I’ve heard people say that hope is naive, a weakness, passive, or unrealistic. Recently, I was talking with a girlfriend about hope. She said she viewed hope as a weakness—as if just hoping for something to come true would automatically make it come true. She went on to say, “You have to take action in order for things to change. You can’t just hope that it will.” In her mind, hope was passive. I found this intriguing, because sometimes without hope, you’re less likely to take action to move forward in the direction of what you hope will occur. But before becoming a mother, you probably had hope for yourself and for your child. That hope allowed you to focus on your desires as you began your journey into motherhood.
Hope helps you navigate your way through difficult life circumstances. It helps you remember that nothing lasts forever.
Whether your hopes are for yourself or your family, they are beacons of light on your path. Mothers often tell me they hope their children will grow up to be responsible adults. Hope alone cannot guarantee their children’s success as a young adult. However, a mother’s hope leads her to take action in day-to-day mothering, such as
teaching her child responsible behaviors and allowing him to experience the consequences of his choices.
Positive change begins with hope…and the change begins with you.
Here are a few journaling exercises from my book to help you uncover your beliefs about hope:
Take some time to reflect on the hopes and dreams you held as you anticipated being a mother (or father).
Before I became a mom (or dad), I envisioned that my children would
When I feel hopeless about my child and their behavior, I…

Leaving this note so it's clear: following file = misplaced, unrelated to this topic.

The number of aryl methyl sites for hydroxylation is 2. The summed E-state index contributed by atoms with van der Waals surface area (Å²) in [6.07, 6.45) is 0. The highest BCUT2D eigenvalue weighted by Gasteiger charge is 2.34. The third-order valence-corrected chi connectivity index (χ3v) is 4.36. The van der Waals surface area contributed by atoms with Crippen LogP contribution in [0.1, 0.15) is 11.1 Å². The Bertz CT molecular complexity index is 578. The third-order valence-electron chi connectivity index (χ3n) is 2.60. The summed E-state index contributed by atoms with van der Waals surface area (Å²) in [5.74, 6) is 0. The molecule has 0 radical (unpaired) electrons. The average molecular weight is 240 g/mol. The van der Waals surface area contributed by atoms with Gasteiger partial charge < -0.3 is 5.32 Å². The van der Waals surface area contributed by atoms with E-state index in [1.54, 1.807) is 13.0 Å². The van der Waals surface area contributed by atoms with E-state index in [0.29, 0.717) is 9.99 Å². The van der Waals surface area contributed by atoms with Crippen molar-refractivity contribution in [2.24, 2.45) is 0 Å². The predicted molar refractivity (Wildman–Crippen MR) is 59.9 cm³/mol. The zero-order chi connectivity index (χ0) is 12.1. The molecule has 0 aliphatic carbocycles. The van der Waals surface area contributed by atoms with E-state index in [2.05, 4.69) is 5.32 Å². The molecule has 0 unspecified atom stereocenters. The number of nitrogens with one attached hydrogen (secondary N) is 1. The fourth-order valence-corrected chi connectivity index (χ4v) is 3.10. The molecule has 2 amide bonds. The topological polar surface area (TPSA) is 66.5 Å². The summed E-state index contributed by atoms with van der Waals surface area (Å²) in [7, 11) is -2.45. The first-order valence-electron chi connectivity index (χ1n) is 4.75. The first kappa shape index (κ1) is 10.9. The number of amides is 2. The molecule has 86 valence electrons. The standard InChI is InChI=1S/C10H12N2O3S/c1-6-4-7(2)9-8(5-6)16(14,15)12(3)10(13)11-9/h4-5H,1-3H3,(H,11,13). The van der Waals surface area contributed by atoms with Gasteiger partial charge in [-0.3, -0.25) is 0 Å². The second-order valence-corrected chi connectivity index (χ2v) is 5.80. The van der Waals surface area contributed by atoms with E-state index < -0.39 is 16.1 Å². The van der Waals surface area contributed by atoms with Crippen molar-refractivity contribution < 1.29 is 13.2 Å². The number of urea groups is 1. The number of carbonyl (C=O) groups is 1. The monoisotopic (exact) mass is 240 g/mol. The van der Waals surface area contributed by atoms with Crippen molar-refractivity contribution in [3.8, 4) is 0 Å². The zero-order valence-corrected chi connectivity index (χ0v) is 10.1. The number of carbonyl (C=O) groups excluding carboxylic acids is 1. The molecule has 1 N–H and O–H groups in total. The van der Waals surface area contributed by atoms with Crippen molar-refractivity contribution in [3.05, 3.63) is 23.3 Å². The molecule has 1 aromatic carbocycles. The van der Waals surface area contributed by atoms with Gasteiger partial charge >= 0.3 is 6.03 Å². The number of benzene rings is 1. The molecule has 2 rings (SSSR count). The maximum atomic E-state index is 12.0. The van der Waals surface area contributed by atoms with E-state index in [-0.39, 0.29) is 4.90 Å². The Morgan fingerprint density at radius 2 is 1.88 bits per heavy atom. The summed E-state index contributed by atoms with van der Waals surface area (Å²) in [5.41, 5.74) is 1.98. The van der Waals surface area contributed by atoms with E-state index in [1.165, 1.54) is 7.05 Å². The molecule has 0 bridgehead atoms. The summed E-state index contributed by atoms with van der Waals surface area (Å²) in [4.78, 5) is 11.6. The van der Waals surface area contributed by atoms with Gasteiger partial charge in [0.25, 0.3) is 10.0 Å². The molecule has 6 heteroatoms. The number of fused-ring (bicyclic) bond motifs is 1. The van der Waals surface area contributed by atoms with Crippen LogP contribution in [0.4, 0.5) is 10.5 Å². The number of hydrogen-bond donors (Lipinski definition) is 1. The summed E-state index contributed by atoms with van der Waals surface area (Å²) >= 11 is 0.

How would hope help me shift my perspective? And take action?
Over the next week, I challenge you to incorporate bits of hope into your day. When you focus on what your child is doing right, this simple shift in your lens helps provide hope, for you and your child.
I’d love to hear how you’re doing…feel free to leave a comment. And if you’ve been inspired by this Mindful Mothering Tip, I’d appreciate it if you’d share it!
Wishing you a peaceful week!
P.S. This blogpost includes adapted excerpts from my book Mothering with Courage: The Mindful Approach to Becoming a Mom Who Listens More, Worries Less and Loves Deeply.
Moms have been sharing that since reading Mothering with Courage, they have a better understanding of themselves and their children. They’re also witnessing positive changes in their children’s behavior and more importantly in the relationship with their children. Simply because they made the decision to focus on themselves rather than on their children’s behavior.
If you’d like to learn more about how to do this, please take a look at my newly released book Mothering with Courage…The Mindful Approach to Becoming a Mom Who Listens More, Worries Less and Loves Deeply.
I’d love to support you in your journey as you learn to trust your inner wisdom and find the answers that work best for you. Please contact me if you’re interested in scheduling a session by phone or in person.
And stay tuned for more mothering tip videos. I’ll be offering tips and will also be asking other moms and professionals to join my conversation and share their mindful mothering tips!